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NFTs can help solve fraud in diamond certificates




Diamonds may be a girl’s best friend, but unfortunately, the billion dollar diamond industry is riddled with scandals and scams. There have been a number of cases where lab-grown diamonds have been classified as natural. An example of this was seen last year when the International Gemological Institute analyzed and gradual A lab-grown diamond measuring 6.18 carats, which was previously claimed as a natural diamond in a Gemological Institute of America (GIA) report.

was too mentioned In 2005 it was reported that the Gemological Institute of America – one of the most trusted sources for evaluating gem quality – was accepting bribes to update its GIA reports. According to sources, a lawsuit was filed against KIA in 2005 for accepting payments to “upgrade” the quality of diamonds submitted for classification.

Additionally, consumers may resubmit diamonds for examination at KIA for any reason. This is known as a follow-up service. As a result, diamonds can be associated with multiple appreciation reports. This can be a problem for consumers because they may not receive genuine diamond certificates upon purchase.

NFTs as the only source of truth

Unfortunately, fake diamond certificates are becoming more and more common. Regions like India have developed new frameworks to combat fraudulent activities, as we saw with the Diamond Charter drafted last year. While the industry experts are innovative, they are also starting to look into blockchain technology to help solve this growing problem.


specifically speaking, Non-fungible tokens (NFTs) It may act as a solution when it comes to preventing counterfeiting of diamond certificates. Mike Moldowsky, founder and creator of Diamond Dawn, told Cointelegraph that reports of diamond certificates should be placed on a public blockchain network to ensure that the documents have not been tampered with. “Having a diamond certificate as an NFT certificate on the Ethereum blockchain can ensure immutability, proof of ownership, and visibility for both retailers and consumers,” he said.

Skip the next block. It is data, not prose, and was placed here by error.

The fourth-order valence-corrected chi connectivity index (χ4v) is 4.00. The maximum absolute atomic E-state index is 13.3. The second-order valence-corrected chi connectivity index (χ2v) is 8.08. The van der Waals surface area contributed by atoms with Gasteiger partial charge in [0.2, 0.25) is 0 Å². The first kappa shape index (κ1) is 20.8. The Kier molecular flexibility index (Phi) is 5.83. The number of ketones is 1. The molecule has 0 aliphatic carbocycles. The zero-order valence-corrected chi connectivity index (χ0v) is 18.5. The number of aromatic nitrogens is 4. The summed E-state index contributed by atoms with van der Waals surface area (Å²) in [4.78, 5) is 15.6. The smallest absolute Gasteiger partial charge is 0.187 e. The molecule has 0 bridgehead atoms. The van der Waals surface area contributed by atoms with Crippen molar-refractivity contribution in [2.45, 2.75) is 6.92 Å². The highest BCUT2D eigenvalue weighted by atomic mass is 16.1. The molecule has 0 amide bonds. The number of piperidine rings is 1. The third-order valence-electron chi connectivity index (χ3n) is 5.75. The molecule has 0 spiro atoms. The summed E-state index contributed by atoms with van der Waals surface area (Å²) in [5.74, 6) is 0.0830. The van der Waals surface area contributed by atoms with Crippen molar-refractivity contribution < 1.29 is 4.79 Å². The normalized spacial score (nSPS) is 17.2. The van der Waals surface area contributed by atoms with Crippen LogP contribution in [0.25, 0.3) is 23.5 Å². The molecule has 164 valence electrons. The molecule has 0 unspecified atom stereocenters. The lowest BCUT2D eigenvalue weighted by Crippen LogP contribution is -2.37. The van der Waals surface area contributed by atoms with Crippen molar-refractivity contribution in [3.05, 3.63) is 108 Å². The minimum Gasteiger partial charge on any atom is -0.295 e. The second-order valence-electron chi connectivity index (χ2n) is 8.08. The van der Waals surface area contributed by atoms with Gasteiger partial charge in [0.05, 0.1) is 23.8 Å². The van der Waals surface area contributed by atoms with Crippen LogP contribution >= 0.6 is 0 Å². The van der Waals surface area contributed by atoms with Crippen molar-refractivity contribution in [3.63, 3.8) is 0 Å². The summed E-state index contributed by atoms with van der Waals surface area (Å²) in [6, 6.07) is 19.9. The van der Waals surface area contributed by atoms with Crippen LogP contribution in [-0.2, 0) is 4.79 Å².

In order to prove this, Moldawsky explained that Diamond Dawn is a high-tech NFT project that will place 333 GIA-certified diamonds on the Ethereum blockchain as ERC-721 tokens. The invited private participants will then be able to purchase these diamonds as NFTs. According to Moldawsky, participants will be able to buy one NFT diamond border, weighing between 0.4-0.8 carats, at a price of 4.44 ether (ETH). Once an NFT is purchased, the smart contract will automatically send the GIA Diamond Certificate to the Ethereum blockchain as proof of ownership and verification.

due to height NFTs are linked to their physical counterpartsMoldawsky further noted that NFT holders will have the option to create a tangible art piece containing a GIA-certified diamond via the Diamond Dawn website.

“NFT holders will start with digital rough diamonds and develop the NFT on the blockchain (on-chain) through a process that accurately mimics the process of real-world natural diamonds. Ultimately, the collector will need to decide whether they want to keep the diamonds digitally or burn and convert them to their physical form.”

Example of a Diamond Dawn material piece of art – Box comes with a GIA certified diamond. Source: Diamond Dawn

According to Moldowski, this process is also intended to raise awareness around the idea that digital NFT technologies can become scarce over time, and therefore more valuable. “As more collectors decide to claim physical art and burn NFTs, this will reduce the total NFT supply. As a result, digital NFTs will become more scarce,” explained Moldowsky.